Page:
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United States v. Ruzicka

United States District Court, D. Minnesota

February 27, 2018

UNITED STATES OF AMERICA, Plaintiff,
v.
JEROME C. RUZICKA (1), SCOTT A. NELSON (2), W. JEFFREY TAYLOR (3), LAWRENCE W. MILLER (4), and LAWRENCE T. HAGEN (5), Defendants.

          Gregory G. Brooker, Interim United States Attorney, and Benjamin F. Langner, Lola Velazquez-Aguilu, and Surya Saxena, Assistant United States Attorneys, UNITED STATES ATTORNEY'S OFFICE, for plaintiff.

          John C. Conard, JOHN C. CONARD PLLC, for defendant Jerome C. Ruzicka.

          Casey T. Rundquist and William J. Mauzy, MAUZY LAW PA, for defendant W. Jeffrey Taylor.

          Paul C. Engh, for defendant Lawrence W. Miller.

          Kevin J. Short, for defendant Lawrence T. Hagen.

          MEMORANDUM OPINION AND ORDER

          JOHN R. TUNHEIM CHIEF JUDGE UNITED STATES DISTRICT COURT.

         Defendants Jerome Ruzicka, W. Jeffrey Taylor, Lawrence Miller, and Lawrence Hagen have been charged in connection with the alleged embezzlement of funds from Starkey Laboratories. Citing the Supreme Court's decision in Napue v. Illinois, 360 U.S. 264 (1959), Miller - joined by his co-defendants - moves for the Government to correct false testimony presented by Government witnesses. The alleged perjured statements fall in two categories: (1) contradictions between the testimony of Starkey CEO William Austin and other fact witnesses and (2) contradictions between the testimony of Austin and Government agents. Because the Court concludes that the Defendants have not shown that the Government has knowledge about the truth underlying the contradictions between Austin and other fact witnesses, the Court will deny Miller's motion with respect to this category of alleged perjuries. However, because the Court concludes that the Government has knowledge about two specific instances of perjury related to contradictions between the testimony of Austin and the Government agents, the Court will grant Miller's motion in part and order the Government to correct these statements pursuant to its constitutional duty under Napue.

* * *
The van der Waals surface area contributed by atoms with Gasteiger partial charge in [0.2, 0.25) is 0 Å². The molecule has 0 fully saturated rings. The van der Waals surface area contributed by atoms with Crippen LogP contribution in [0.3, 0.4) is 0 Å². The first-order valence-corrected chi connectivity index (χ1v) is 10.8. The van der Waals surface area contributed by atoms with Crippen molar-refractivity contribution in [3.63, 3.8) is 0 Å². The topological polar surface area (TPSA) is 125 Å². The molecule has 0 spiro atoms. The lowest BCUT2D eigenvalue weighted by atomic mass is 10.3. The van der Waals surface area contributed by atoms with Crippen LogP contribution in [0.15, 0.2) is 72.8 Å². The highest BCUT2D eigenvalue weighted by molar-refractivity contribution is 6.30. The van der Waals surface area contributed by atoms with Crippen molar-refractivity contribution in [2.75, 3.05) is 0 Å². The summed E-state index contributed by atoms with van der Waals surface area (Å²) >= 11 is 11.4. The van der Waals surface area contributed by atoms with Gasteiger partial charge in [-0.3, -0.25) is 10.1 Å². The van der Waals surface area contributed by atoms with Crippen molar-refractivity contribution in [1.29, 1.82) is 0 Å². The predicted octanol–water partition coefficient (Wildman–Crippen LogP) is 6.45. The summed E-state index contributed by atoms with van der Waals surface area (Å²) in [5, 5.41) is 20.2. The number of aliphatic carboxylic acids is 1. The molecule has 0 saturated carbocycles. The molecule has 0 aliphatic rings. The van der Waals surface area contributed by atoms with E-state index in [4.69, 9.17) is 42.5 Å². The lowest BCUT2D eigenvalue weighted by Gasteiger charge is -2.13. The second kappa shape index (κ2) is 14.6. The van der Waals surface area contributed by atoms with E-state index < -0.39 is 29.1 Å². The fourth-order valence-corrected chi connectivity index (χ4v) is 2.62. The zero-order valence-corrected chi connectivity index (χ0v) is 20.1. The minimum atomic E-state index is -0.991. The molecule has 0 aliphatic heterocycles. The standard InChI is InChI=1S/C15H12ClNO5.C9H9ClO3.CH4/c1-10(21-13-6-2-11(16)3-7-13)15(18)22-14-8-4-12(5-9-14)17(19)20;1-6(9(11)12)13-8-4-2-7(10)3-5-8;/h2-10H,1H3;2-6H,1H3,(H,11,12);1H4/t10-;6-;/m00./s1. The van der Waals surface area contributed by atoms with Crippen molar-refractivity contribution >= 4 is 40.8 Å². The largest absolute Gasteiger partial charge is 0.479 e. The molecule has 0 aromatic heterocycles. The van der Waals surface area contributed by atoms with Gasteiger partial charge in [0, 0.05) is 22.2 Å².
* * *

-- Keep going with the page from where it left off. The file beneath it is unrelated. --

DISCUSSION

         I. STANDARD OF REVIEW

         The prosecution's use of false testimony to obtain a conviction is a violation of due process. Napue, 360 U.S. at 269. When false testimony arises during the course of trial, “[t]he duty to correct false testimony is on the prosecutor, and that duty arises when the false evidence appears.” See United States v. Foster, 874 F.2d 491, 495 (8thCir. 1988) (emphasis added) (applying the Napue rule).

         In Napue v. Illinois, the Supreme Court of the United States acknowledged that “it is established that a conviction obtained through use of false evidence, known to be such by representatives of the State, must fall under the Fourteenth Amendment.” 360 U.S. at 269 (emphasis added). “The same result obtains when the State, although not soliciting false evidence, allows it to go uncorrected when it appears.” Id. (emphasis added). This principle holds true even when the false testimony “goes only to the credibility of the witness.” Id.